BENGHAZI, Libya — A month into its life as the de facto capital of free Libya, the port city of Bengazhi has achieved a strange kind of normal. The cribs, garbage cans, and bed frames that were assembled into fortifications to block the advance of Col. Muammar al-Qaddafi's forces are disappearing off the city streets, as are the crates of Pepsi bottle Molotov cocktails. The teenagers who started manning these eccentric barricades last Sunday night are back in Freedom Square -- a pre-revolutionary name -- for their nightly ritual of prayers, hanging out along the boardwalk above the sea, and smoking. The scene among the makeshift tents, set up in the heady days of the revolution by everyone from soccer clubs to former political prisoners, is much as it was few weeks ago, except banners once imploring the international community to step in have been replaced by banners thanking the Americans, British, and above all the French. The crowds of mostly young men now exchange cell phone movies of Qaddafi forces' failed attack on the city.
It had been a close call. When I went out for dinner at a local restaurant a week ago, I found the patrons there in a panic: Benghazi's pro-rebel radio station had called all the young men to come and fight on the highway running west past the city's Garyounis University. Heavy shelling started early Saturday morning and continued all day as tanks supported by rocket launchers pushed into the city. It was Qaddafi's attempt to grab Benghazi, or as much of it as he could, before the international forces' airstrikes began. The logic was clear: crush the city and, in so doing, crush the revolution that started there. By the time the coalition attacks started on Sunday, large parts of the city had evacuated to the east.
But the panic ended as quickly as it began. By Monday afternoon, crowds of local tourists felt safe enough to come out of the city to survey the work of foreign intervention. Tank turrets had been thrown dozens of feet from the vehicles' smoking hulls. Men carried the charred remains of Qaddafi's fighters past discarded 10-foot-long wooden boxes of 1980s-vintage Soviet-made rockets. "We thought Benghazi would just be a memory," said a woman named Amina, attending the first big gathering in Freedom Square after the near-invasion. "We would tell the next generation 'this was Benghazi.'"
The paranoia, too, is receding. Saturday's attack was facilitated by local sleeper cells of Qaddafi's revolutionary councils who laid low in the city after being driven from power in February, hiding their arsenals in schools and empty houses. Somehow, they even managed to conceal tanks in the city, probably by camouflaging them with revolutionary flags, which joined the government army attacking from the west. Many here believe Qaddafi's short radio speeches contained coded messages for the loyalists, calling them to come out of hiding to join the fight. The bodies of some dead Qaddafi fighters displayed in the morgue after the battle wore military fatigues pulled over their civilian clothes, hardly a typical combat uniform. Much of this week, rumors of arrested fifth columnists circulated in the city.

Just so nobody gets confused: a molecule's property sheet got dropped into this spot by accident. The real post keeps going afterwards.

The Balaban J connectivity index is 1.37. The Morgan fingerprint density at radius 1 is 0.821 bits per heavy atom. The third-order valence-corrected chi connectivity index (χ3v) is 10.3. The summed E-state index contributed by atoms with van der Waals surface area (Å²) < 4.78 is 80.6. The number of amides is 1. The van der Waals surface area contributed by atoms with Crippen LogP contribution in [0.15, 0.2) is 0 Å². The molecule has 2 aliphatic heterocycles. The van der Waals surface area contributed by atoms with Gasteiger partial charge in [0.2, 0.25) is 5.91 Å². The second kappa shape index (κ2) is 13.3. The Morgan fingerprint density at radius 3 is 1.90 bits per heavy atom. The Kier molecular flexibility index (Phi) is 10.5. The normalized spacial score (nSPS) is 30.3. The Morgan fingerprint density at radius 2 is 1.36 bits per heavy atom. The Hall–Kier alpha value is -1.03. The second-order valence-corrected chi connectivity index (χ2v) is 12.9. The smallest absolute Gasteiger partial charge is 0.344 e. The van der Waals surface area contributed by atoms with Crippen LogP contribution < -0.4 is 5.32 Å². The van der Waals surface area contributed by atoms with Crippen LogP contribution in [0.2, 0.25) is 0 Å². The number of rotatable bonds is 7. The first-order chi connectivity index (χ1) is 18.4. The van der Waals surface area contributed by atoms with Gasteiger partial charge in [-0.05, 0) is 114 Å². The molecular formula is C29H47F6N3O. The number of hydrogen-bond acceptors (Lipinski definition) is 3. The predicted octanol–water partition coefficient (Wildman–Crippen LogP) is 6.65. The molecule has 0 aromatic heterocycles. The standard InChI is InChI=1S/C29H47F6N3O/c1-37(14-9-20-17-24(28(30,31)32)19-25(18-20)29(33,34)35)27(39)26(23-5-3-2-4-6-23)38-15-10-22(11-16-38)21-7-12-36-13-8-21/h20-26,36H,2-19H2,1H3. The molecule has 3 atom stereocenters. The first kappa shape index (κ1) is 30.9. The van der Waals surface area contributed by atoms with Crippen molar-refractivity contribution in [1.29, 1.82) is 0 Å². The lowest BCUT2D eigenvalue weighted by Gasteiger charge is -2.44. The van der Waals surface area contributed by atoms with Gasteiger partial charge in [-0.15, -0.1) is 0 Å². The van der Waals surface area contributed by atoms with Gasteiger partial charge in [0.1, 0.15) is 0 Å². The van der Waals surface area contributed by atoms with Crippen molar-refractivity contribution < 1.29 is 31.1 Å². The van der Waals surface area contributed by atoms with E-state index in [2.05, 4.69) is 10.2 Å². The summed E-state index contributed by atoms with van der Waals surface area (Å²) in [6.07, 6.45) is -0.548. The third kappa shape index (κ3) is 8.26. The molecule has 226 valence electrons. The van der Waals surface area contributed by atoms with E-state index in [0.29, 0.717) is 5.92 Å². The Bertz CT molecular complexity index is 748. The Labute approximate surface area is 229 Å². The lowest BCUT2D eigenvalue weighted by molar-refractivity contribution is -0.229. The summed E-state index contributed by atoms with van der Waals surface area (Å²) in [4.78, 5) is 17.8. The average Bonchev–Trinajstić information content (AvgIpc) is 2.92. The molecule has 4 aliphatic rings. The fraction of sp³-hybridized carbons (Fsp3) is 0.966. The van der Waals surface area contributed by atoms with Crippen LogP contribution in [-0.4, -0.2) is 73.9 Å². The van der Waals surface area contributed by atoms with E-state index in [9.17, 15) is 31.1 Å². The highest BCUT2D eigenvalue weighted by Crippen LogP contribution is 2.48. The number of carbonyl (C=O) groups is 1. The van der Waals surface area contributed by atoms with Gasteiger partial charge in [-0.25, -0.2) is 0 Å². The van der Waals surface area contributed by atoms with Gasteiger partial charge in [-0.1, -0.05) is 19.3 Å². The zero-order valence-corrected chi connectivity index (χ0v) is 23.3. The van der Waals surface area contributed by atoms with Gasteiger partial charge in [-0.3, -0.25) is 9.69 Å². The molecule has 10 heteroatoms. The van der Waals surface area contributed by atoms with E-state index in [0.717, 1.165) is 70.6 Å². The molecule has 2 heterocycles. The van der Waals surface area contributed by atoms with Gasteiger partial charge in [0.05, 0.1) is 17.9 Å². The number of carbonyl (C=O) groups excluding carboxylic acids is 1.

But if Qaddafi's forces no longer run Benghazi, it is still not clear who does. "There is no government per se," Abdul Hafiz Gogha, the spokesman for the rebels' National Transitional Council, told journalists this week. The council, which was assembled in late February, is the closest thing to an authority in the city, and is reputed among Benghazi's tattered middle class and intelligentsia -- from which it is drawn -- to be honest and moderate. But Benghazi is home to nearly 700,000 people, and a month-old deliberative body is not the same thing as a city administration, let alone a national government. Among other things, Libya's monthly pay day -- on which this quasi-socialist state has for decades paid guaranteed salaries to the government-employed majority of its workforce -- is less than a week away; rumors abound that Qaddafi's people emptied the local banks on their way out of town.
It is not much clearer who is running the rebel army -- or even who is in it. On Thursday, the first officer many journalists had seen after weeks of fighting appeared at a press conference in Benghazi: Col. Ahmed Bani, an officer who had defected from Qaddafi's Air Force to join the rebels, announced himself as the spokesman for the new national army. He then explained that the Libyan rebels would have to build that army more or less from scratch; seeking to avoid the potential for a coup, Qaddafi had long ago disbanded the military in favor Praetorian Guard-like security brigades, a mixture of regime loyalists and mercenaries. "From now there is the idea to prepare a new army with new armaments and new morals," Bani said. Then he asked the international community for weapons and ammunition to help the idea along.